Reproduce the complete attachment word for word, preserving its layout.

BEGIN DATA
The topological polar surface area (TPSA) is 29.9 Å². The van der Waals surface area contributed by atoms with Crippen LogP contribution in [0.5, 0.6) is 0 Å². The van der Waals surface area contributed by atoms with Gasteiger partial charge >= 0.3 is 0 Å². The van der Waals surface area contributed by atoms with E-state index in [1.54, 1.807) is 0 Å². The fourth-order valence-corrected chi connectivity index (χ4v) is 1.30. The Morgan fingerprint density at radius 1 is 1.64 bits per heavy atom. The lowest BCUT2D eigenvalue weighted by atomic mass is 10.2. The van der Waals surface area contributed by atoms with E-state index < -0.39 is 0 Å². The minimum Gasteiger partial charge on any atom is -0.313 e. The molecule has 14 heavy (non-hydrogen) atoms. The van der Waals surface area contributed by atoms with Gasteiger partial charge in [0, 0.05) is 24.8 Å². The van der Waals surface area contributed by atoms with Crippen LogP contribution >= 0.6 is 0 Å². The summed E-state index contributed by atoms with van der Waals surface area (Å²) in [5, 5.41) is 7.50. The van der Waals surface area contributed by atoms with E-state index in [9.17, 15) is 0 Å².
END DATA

The topological polar surface area (TPSA) is 29.9 Å². The van der Waals surface area contributed by atoms with Crippen LogP contribution in [0.5, 0.6) is 0 Å². The van der Waals surface area contributed by atoms with Gasteiger partial charge >= 0.3 is 0 Å². The van der Waals surface area contributed by atoms with E-state index in [1.54, 1.807) is 0 Å². The fourth-order valence-corrected chi connectivity index (χ4v) is 1.30. The Morgan fingerprint density at radius 1 is 1.64 bits per heavy atom. The lowest BCUT2D eigenvalue weighted by atomic mass is 10.2. The van der Waals surface area contributed by atoms with E-state index < -0.39 is 0 Å². The minimum Gasteiger partial charge on any atom is -0.313 e. The molecule has 14 heavy (non-hydrogen) atoms. The van der Waals surface area contributed by atoms with Gasteiger partial charge in [0, 0.05) is 24.8 Å². The van der Waals surface area contributed by atoms with Crippen LogP contribution >= 0.6 is 0 Å². The summed E-state index contributed by atoms with van der Waals surface area (Å²) in [5, 5.41) is 7.50. The van der Waals surface area contributed by atoms with E-state index in [9.17, 15) is 0 Å².